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Rev Med Interne. 2013 Jun;34(6):369-72. doi: 10.1016/j.revmed.2012.12.013. Epub 2013 Jan 26.

[Myeloproliferative neoplasms related glomerulopathy].

[Article in French]

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  • 1Service de néphrologie, hôpital de Pitié-Salpêtrière, 47-83, boulevard de l'Hôpital, 75013 Paris, France.

Abstract

Myeloproliferative neoplasms (MPNs, formerly called chronic myeloproliferative disorders) are clonal hematopoietic stem cell disorders characterized by the expansion of one or more of the myeloid lineages, including polymorphonuclear, erythroid, megakaryocytic, and mastocytic. The major complications of MPN are transformation into acute myeloid leukemia (occurring particularly in chronic myelogenous leukemia) and thrombotic and hemorrhagic events (most commonly observed in polycythemia vera and essential thrombocythemia). Renal involvement by MPN is infrequent. MPN-related glomerulopathy enlarges the spectrum of glomerular diseases associated with haematological neoplasms. MPN-related glomerulopathy is an under recognized late renal complication of MPN with poor prognosis. It is characterized clinically by heavy proteinuria and renal insufficiency. The histologic features of MPN-related glomerulopathy include variable degree of mesangial sclerosis and hypercellularity, segmental sclerosis, features of chronic thrombotic microangiopathy, and intracapillary hematopoietic cell infiltration. PDGF and TGFβ likely have a crucial role in the pathogenesis of MPN-related glomerulopathy. Furthermore, aggregation of circulating hematopoietic cells within glomerular capillaries could potentially result in endothelial injury and morphologic changes resembling chronic thrombotic microangiopathy. Greater awareness of this entity is needed to define diagnosis and possible therapies.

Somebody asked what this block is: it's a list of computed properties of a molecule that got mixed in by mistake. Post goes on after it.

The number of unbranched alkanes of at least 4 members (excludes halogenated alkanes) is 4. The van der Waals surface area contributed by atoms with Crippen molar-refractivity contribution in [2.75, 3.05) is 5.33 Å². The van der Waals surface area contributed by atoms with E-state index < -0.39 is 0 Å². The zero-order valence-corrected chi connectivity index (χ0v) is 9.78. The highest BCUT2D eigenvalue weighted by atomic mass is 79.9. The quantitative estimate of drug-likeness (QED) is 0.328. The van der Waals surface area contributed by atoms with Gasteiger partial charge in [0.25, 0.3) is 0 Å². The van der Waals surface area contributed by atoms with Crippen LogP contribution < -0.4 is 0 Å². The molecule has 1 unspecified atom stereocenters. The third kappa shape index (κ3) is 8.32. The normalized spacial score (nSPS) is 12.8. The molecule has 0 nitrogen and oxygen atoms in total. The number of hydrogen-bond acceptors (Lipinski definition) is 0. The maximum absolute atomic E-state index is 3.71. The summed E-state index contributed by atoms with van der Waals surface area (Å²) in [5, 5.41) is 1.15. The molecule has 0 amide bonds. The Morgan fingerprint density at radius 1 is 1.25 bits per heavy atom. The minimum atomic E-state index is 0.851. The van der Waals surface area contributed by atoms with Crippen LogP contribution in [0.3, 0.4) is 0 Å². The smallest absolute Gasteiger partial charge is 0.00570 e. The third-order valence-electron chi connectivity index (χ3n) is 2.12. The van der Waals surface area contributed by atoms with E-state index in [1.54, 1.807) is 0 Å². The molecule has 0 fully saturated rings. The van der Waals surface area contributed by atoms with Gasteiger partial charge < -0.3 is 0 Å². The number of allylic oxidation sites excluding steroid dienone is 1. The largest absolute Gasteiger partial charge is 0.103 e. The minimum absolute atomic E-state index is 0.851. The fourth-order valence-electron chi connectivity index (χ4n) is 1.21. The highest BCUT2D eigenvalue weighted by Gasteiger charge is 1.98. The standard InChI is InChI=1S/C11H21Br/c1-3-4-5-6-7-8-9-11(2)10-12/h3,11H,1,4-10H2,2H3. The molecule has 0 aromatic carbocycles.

Copyright © 2012 Société nationale française de médecine interne (SNFMI). Published by Elsevier SAS. All rights reserved.

[PubMed - indexed for MEDLINE]
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